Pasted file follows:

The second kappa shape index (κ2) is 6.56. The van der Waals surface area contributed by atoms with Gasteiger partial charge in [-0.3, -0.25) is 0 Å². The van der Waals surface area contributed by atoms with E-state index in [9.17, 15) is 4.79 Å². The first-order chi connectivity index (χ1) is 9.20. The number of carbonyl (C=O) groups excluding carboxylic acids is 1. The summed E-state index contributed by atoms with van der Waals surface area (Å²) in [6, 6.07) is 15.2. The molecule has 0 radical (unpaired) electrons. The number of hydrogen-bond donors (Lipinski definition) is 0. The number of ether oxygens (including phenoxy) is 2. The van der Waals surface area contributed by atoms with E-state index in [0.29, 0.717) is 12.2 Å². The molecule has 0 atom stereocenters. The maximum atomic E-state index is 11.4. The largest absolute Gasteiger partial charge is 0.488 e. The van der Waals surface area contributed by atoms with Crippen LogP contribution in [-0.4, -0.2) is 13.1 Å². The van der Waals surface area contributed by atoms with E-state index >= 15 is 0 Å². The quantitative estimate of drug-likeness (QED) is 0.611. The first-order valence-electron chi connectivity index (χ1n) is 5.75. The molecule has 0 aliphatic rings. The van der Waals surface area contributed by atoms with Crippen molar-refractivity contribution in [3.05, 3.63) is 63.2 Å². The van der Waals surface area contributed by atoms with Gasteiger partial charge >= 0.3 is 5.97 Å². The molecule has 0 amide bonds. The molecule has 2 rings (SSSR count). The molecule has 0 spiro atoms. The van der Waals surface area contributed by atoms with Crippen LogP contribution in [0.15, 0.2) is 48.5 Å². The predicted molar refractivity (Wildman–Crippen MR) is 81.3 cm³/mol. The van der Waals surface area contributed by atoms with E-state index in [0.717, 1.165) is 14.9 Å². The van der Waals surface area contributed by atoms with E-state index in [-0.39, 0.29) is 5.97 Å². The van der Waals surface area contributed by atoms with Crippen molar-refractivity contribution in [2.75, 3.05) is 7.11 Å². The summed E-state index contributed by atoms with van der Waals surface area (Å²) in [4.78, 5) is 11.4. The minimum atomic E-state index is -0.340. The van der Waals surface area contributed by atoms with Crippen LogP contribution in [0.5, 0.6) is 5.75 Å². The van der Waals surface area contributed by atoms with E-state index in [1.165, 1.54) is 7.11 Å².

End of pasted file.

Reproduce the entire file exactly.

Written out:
The second kappa shape index (κ2) is 6.56. The van der Waals surface area contributed by atoms with Gasteiger partial charge in [-0.3, -0.25) is 0 Å². The van der Waals surface area contributed by atoms with E-state index in [9.17, 15) is 4.79 Å². The first-order chi connectivity index (χ1) is 9.20. The number of carbonyl (C=O) groups excluding carboxylic acids is 1. The summed E-state index contributed by atoms with van der Waals surface area (Å²) in [6, 6.07) is 15.2. The molecule has 0 radical (unpaired) electrons. The number of hydrogen-bond donors (Lipinski definition) is 0. The number of ether oxygens (including phenoxy) is 2. The van der Waals surface area contributed by atoms with E-state index in [0.29, 0.717) is 12.2 Å². The molecule has 0 atom stereocenters. The maximum atomic E-state index is 11.4. The largest absolute Gasteiger partial charge is 0.488 e. The van der Waals surface area contributed by atoms with Crippen LogP contribution in [-0.4, -0.2) is 13.1 Å². The van der Waals surface area contributed by atoms with E-state index >= 15 is 0 Å². The quantitative estimate of drug-likeness (QED) is 0.611. The first-order valence-electron chi connectivity index (χ1n) is 5.75. The molecule has 0 aliphatic rings. The van der Waals surface area contributed by atoms with Crippen molar-refractivity contribution in [3.05, 3.63) is 63.2 Å². The van der Waals surface area contributed by atoms with Gasteiger partial charge >= 0.3 is 5.97 Å². The molecule has 0 amide bonds. The molecule has 2 rings (SSSR count). The molecule has 0 spiro atoms. The van der Waals surface area contributed by atoms with Crippen LogP contribution in [0.15, 0.2) is 48.5 Å². The predicted molar refractivity (Wildman–Crippen MR) is 81.3 cm³/mol. The van der Waals surface area contributed by atoms with E-state index in [0.717, 1.165) is 14.9 Å². The van der Waals surface area contributed by atoms with E-state index in [-0.39, 0.29) is 5.97 Å². The van der Waals surface area contributed by atoms with Crippen molar-refractivity contribution in [2.75, 3.05) is 7.11 Å². The summed E-state index contributed by atoms with van der Waals surface area (Å²) in [4.78, 5) is 11.4. The minimum atomic E-state index is -0.340. The van der Waals surface area contributed by atoms with Crippen LogP contribution in [0.5, 0.6) is 5.75 Å². The van der Waals surface area contributed by atoms with E-state index in [1.165, 1.54) is 7.11 Å².